Last week’s glimpse into some historical breeds of American poultry made us realize that in fact the oldest chicken breed here at Curbstone Valley, is our feather-footed Dark Brahma, ‘Frodo’.

Our Dark Brahma - 'Frodo'

We decided to do some digging into the history of this breed…and inadvertently opened up a rather large, and controversial, can of worms.  It seems that Frodo’s ancestry is murky at best.

Today the Brahma fowl fall into the Asiatic class of poultry.  The ancestors of the Brahmas were known as Chittagongs, Gray Shanghaes (now Cochin), or Brahma Pootras.

The controversy surrounding the origin of Frodo’s breed originates with two prominent poultry-men in the mid-late 19th Century.  Lewis Wright of London, England, and George Pickering Burnham of Melrose, Massachusetts.  These two men argued extensively in the published literature, for many years, about the true origin of the Brahma breed.  Wright contended the breed originated from stock brought to Connecticut, via New York, from East India.  Burham says the original stock was imported from Shanghai, China, and that he was responsible for developing what became the Brahma breed in America.

Map from Burnham's 1874 text showing the region the Asiatic breeds originated from


Lewis Wright contended in his book The Brahma Fowl: A Monograph that the Brahma originated with Gray Shanghaes (now Cochins) imported into New York from Luckipoor, up the Brahmapootra River in India. The birds were reportedly obtained by a Mr. Nelson H. Chamberlain of Connecticut in 1849, shown in exhibition in 1850 in the United States, and subsequently exported to Britain.  In this book Wright states “The Brahma Fowl was unquestionably first introduced into England as late as the year 1852, when two pens were shown at Birmingham by Mrs. Hozier Williams and Dr. Gwynne.  It was said this fowl was a new breed, imported from India.”

Dark Brahma male, 1874 (Public Domain Image)

Burham disagreed with Wright’s origins of the Brahma.  Burnham declared to Wright that the written historical record of fact states that “Mr. Geo P. Burnham exhibited in Boston the first Gray Shanghae fowls ever seen there; from which stock, bred in his yards, Dr. John C. Bennett produced the first so-called ‘Light Brahmas’ ever shown in the world.; (also that) Mr. Geo P. Burnham sent to England, early in 1853, the first trio of ‘Dark Brahmas’ ever seen there, or anywhere else, which latter (from the same original stock) went from Mr. Burnham’s yards in Melrose, Mass., direct to Mr. John Baily, of London.”

Illustration of Burnham's first Dark Grey Shanghae hen, 1853 (Public Domain Image)

Both men agreed that the breed originated in the United States, before being exported to Britain.  The principle bone of contention seemed to be the origin of the stock birds (China or India) and who specifically was responsible for developing the breed in America.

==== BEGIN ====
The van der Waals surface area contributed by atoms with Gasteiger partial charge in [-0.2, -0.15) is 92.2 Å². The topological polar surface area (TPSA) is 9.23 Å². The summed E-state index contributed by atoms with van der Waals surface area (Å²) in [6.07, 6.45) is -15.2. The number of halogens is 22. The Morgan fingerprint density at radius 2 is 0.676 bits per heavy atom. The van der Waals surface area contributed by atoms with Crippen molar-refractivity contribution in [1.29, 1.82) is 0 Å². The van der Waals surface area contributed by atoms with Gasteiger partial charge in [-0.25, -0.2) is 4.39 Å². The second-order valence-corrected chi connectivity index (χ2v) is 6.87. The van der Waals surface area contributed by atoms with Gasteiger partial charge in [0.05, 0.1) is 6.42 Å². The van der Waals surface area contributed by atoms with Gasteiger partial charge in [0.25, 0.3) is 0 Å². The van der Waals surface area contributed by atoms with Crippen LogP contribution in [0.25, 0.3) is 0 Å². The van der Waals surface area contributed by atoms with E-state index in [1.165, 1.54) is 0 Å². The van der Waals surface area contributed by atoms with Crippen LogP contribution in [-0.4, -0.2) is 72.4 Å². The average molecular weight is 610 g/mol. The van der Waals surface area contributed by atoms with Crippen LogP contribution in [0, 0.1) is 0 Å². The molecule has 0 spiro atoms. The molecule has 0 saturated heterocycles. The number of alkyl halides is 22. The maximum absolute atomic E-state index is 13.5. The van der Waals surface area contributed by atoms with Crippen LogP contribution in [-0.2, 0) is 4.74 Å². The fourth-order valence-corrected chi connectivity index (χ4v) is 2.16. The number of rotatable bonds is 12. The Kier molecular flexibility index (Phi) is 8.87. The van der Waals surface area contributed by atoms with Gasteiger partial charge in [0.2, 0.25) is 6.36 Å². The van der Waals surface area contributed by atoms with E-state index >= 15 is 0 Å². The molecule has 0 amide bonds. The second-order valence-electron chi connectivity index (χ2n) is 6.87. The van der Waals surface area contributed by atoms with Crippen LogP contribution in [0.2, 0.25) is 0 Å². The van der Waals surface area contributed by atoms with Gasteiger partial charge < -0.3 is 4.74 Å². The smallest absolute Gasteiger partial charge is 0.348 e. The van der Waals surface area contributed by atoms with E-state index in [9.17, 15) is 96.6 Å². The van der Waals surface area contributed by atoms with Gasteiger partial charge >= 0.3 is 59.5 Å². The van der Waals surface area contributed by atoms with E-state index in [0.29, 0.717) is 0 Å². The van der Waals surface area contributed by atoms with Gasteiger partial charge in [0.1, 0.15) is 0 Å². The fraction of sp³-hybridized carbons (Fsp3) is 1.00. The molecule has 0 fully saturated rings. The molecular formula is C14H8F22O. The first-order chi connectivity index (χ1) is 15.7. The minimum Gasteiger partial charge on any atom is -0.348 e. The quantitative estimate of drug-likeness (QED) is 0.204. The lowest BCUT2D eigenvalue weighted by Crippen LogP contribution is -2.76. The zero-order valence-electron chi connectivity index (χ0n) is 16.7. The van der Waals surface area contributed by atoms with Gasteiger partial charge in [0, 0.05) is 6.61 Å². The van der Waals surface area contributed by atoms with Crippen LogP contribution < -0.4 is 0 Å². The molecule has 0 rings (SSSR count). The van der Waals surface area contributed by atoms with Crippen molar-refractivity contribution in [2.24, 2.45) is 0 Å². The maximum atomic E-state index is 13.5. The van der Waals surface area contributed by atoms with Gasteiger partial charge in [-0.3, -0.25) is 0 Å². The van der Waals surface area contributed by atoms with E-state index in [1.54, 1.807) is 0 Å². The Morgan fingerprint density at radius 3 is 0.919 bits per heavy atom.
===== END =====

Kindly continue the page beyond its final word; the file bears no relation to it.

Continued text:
Illustration of Dark Brahma feather patterns circa 1902 (Public Domain Image)

George Burnham, in his book The China Fowl overtly states “I originated the Dark Brahma fowl in my own yard, at Melrose, Mass.” In a direct rebuttal to Wright’s assertions in his book of 1871, Burnham states “The Dark Brahma, or Dark “Gray Shanghae,” is my patent, Mr. Wright.  I originated it, in 1853…Look over the records, and see if you can find any “Dark Brahmas” spoken of — anywhere on earth — until my first splendid trio went out to John Baily of Mount Street, London”. He further states  “…I have never seen a finer lot of the LIGHT variety than those I shipped to her British Majesty in 1852, from my yards; nor have I ever seen a better trio of the DARK strain than the three splendid birds I first shipped in 1853 to John Baily, of Mount Street, London.” Believe it or not, Baily paid $100 for this trio of birds in 1853.  That’s more than $2,800 in today’s money!

However, Lewis Wright countered Burnham with “So far as positive evidence is concerned, it must be considered decisively the fact that Burnham’s account is a deception…and that all the genuine ‘Brahmas’ were bred from the original pair first brought into Connecticut by Mr. Chamberlain [from India].”

History does indeed acknowledge that George P. Burnham sent 9 of his best ‘Brahma’ fowl to Queen Victoria in 1852. However, in Burnham’s book, The China Fowl, he almost contradicts himself by saying “I never sent over to Her Majesty any so-called ‘Brahmas,’ early or late.  I never said I did.  I never pretended I did; and no one, save Lewis Wright, has ever said, or pretended, I did!”

Indeed, in Wright’s Brahma Fowl of 1871 he declares “Mr. Burnham, of the United States, who, it will be remembered, sent over some of the earliest so-called ‘Brahmas’ as a present to Her Majesty, in 1852 affirms that he originated them.”

Illustration of Dark Brahma Fowl circa 1902 (Public Domain Image)

Burnham does go on to say that between 1852 and 1853 he did breed over sixteen hundred “Gray Shanghaes” in his poultry yards in Melrose, Mass., and proceeded to send them all over Britain and the United States, but he contends that he never once called them “Brahmas” (considering that name to have been an invention of Wright’s).  Burham’s hang-up seems to be on whether these fowl are called ‘Brahma’ or ‘Shanghae’.  Brahma as a breed name didn’t become popular until the 1870s, and up until 1871 Burnham called all of his birds Shanghaes.  Was the crux of the entire argument simply a squabble about what the breed was called?  Surely the argument runs deeper than that, but thus far, at least part of this squabble really seems to have been that petty.  Regardless as to what Wright or Burnham called them, reportedly breeding pairs of Burnham’s birds, after having being received by the Queen, were briefly valued in excess of $150!  I suppose that amounts to today’s equivalent of ‘The Colbert Bump’. Sorry Frodo, as much as we’ve become smitten by the Brahma breed, even Stephen Colbert couldn’t get us to spend that much for chickens!